Dan Barker says that Paul won’t use anastasis or anistemi which means resurrection but uses egeiro which can mean just rise or wake up which is enough to suggest what may only be a non-physical return from the dead. One can surmise that if the resurrection of Jesus is not just a resuscitation or a spiritual resurrection but something in between then there is no word for it as such only approximations. Paul does not define exactly what he means but does say that flesh and blood cannot enter God’s kingdom. Paul in Romans 1:4 writes that Jesus was made God’s son by anastaseos from the dead. 1 Corinthians 15 is regarded as riddled with examples of his exploiting egeiro or anastasis in such a way as if either word would do. He says that Jesus is preached as being raised which is egegertai so nobody can say there is no resurrection anastasis of the dead. He says that if there is no anastasis then Jesus has not been egegertai – raised. This admittedly is very odd. He does not write as if the two words are interchangeable. He writes as if the two words are only approximations. He struggled to get the idea of spiritual resurrection across which is why there was that problem. It's not a man rising from the dead even if healthier and better than before.

The gospel of Mark denies the physical resurrection for it has the women who discovered the tomb empty being told by the men in white that Jesus has risen as in eigiro not anastasis the word for physical revival from death (page 201, Jesus Lived in India; Did Jesus Really Rise from the Dead?). The rest of Mark which has Jesus appearing is a forgery. Mark implies that God let something destructive happen to the body – perhaps he let thieves take it and burn it – in order to prevent the witnesses of the tomb from thinking that Jesus physically came back to life in his complete old body. Most people in the past considered things like cremation to be attacks on the power of God to raise the dead for they assumed that bodies that were cremated could not be revived which was why the disappearing body act was necessary. These naïve women at the tomb might have accepted much the same idea.

The most alarming thing about Mark is that though it has an early forged ending - not a single hint that anybody touched the risen Jesus appears in it. It is all apparitions. Yet it is accepted that it is not enough for Jesus to just appear. A resurrection demands that the body be touched at some point. Mark does not teach the bodily resurrection properly or did he believe in it at all?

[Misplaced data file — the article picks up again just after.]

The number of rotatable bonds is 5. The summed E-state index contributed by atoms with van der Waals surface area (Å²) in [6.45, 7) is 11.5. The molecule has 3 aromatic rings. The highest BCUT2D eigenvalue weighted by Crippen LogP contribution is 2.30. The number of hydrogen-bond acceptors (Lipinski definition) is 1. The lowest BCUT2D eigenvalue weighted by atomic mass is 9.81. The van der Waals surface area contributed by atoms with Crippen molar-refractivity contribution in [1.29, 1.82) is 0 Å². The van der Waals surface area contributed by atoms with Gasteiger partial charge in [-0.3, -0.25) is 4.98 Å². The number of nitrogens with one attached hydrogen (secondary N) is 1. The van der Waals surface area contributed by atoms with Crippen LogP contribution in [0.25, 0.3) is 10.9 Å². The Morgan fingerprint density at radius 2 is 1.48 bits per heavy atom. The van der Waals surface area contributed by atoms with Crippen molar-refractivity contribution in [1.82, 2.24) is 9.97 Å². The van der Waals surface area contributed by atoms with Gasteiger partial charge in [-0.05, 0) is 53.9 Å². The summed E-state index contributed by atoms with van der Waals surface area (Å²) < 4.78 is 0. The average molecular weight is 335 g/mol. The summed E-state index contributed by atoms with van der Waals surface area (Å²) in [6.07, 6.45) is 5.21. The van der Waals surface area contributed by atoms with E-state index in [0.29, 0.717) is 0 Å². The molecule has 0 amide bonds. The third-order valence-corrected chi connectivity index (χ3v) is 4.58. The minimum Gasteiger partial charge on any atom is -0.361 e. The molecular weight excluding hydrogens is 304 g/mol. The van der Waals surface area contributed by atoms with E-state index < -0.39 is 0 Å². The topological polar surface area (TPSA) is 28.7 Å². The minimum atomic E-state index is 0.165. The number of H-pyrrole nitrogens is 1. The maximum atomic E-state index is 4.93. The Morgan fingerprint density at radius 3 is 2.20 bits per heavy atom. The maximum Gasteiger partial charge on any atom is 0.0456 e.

The gospel of Mark ends abruptly and the two existing endings are inauthentic. They are not Mark's work.

It has been observed that the prologue of Mark is the mirror image of the abrupt conclusion. The pattern shows that the abrupt end of Mark at the point where the women being told that Jesus rose go and say nothing to anybody is how Mark may have meant the gospel to end. His gospel refused to mention resurrection appearances meaning we should decide ourselves how we can hold Jesus rose from the dead. He thought that visions were worthless in that respect. If the sudden end was deliberate it was meant to urge you to start reading again from the beginning. This to me would suggest the risen Jesus was not important and the normal Jesus was but that Mark wanted Jesus to rise again in our hearts. That could be understood in a non-literal way. Soon after the gospel starts Jesus gets the Holy Spirit. If Jesus were God then, the Holy Spirit could not possibly be given to him for he would have the Spirit with him. Near the end Jesus feels abandoned by God as if the Spirit left him. Jesus dies normal. This is further support for this position about the ending.


Witnesses to a dying and rising man who you can actually talk to outweigh long dead witnesses to Jesus rising who only supposedly left books.

There are far more people today who have seen the risen Elvis Presley than there were who saw the risen Jesus. The Christian says that we know these stories are untrue despite the numbers because Elvis still lies in his grave. But how do they know that the body in the grave is still there or that it is Elvis’s body? And if a spiritual resurrection is possible then it does not matter about the body! The New Testament assertion that Jesus’ body vanished is not offered as proof that Jesus rose at all. When the Christians sneer at the Elvis stories they are saying that Christianity is proved merely by an empty tomb and not even by the visions of Jesus. If they want to say that then fine. It will save us the trouble of setting their converts straight for they won’t be winning any. They are also stating that the visions of Paul who never saw the empty tomb are insufficient as proof.


The Gnostic Treatise on the Resurrection comes from the late second century AD and it relates that Jesus rose from the dead and it is more fitting to say the world is an illusion than that Jesus’ resurrection was. This is used in books like He Walked Among Us to defend the resurrection (page 96). But Gnostics saw the resurrection not in physical but spiritual terms. For the Gnostic, Jesus’ resurrection was principally Jesus rising from ignorance and material existence into enlightenment and spiritual existence. The spiritual is the only real or important thing in Gnostic theology. That is why the Treatise prefers a person to deny the existence of the world for it is less real or important than spirit. The Treatise really destroys the resurrection. It says it is better to deny the world than to deny the resurrection. It means in this that the spiritual is more real than the physical. The resurrection then cannot be a physical event but a spiritual one.


The argument that Jesus rose bodily from the dead in order to be with us and administer spiritual blessings to us is very vapid and thin.  Jesus is not with us physically and he did not need to rise again to help us.  It is a rationalisation.  Ghost stories with embodied style beings were rife in the ancient world so the Jesus story is not that special.  But it was an attempt to argue that Jesus was really alive.  The problem with saying that all you have of him now is visions means the story becomes banal for contradictory vision accounts are quite common.  The bodily resurrection was an attempt to make the story more than just visions.  It looks like it was not universally accepted by early Christians.  Paul uses mystical language and gives no evidence of knowing that the being he conversed with had a body raised from the dead and he knew for he touched it.